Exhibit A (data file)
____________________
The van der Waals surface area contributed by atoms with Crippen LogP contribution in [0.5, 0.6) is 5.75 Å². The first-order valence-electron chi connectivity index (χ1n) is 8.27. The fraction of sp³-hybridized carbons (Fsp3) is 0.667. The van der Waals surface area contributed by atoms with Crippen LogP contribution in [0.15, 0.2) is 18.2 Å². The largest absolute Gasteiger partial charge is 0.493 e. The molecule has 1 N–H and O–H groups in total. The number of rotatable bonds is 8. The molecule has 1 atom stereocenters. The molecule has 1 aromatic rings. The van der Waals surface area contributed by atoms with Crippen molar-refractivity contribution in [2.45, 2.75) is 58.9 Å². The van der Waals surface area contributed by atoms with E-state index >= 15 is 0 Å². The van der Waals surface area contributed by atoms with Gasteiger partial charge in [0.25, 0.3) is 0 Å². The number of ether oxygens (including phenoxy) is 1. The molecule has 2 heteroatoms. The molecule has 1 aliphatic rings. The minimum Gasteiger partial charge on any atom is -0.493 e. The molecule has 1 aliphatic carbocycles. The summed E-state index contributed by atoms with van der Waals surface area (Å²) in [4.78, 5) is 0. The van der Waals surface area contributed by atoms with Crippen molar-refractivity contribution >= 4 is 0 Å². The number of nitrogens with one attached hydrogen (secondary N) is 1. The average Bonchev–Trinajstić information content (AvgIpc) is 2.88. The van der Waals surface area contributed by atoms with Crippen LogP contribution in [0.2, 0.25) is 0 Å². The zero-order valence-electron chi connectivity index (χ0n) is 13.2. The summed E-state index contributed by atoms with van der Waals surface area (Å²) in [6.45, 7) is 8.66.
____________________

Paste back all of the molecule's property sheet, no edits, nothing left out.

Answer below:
The van der Waals surface area contributed by atoms with Crippen LogP contribution in [0.5, 0.6) is 5.75 Å². The first-order valence-electron chi connectivity index (χ1n) is 8.27. The fraction of sp³-hybridized carbons (Fsp3) is 0.667. The van der Waals surface area contributed by atoms with Crippen LogP contribution in [0.15, 0.2) is 18.2 Å². The largest absolute Gasteiger partial charge is 0.493 e. The molecule has 1 N–H and O–H groups in total. The number of rotatable bonds is 8. The molecule has 1 atom stereocenters. The molecule has 1 aromatic rings. The van der Waals surface area contributed by atoms with Crippen molar-refractivity contribution in [2.45, 2.75) is 58.9 Å². The van der Waals surface area contributed by atoms with E-state index >= 15 is 0 Å². The van der Waals surface area contributed by atoms with Gasteiger partial charge in [0.25, 0.3) is 0 Å². The number of ether oxygens (including phenoxy) is 1. The molecule has 2 heteroatoms. The molecule has 1 aliphatic rings. The minimum Gasteiger partial charge on any atom is -0.493 e. The molecule has 1 aliphatic carbocycles. The summed E-state index contributed by atoms with van der Waals surface area (Å²) in [4.78, 5) is 0. The van der Waals surface area contributed by atoms with Crippen molar-refractivity contribution >= 4 is 0 Å². The number of nitrogens with one attached hydrogen (secondary N) is 1. The average Bonchev–Trinajstić information content (AvgIpc) is 2.88. The van der Waals surface area contributed by atoms with Crippen LogP contribution in [0.2, 0.25) is 0 Å². The zero-order valence-electron chi connectivity index (χ0n) is 13.2. The summed E-state index contributed by atoms with van der Waals surface area (Å²) in [6.45, 7) is 8.66.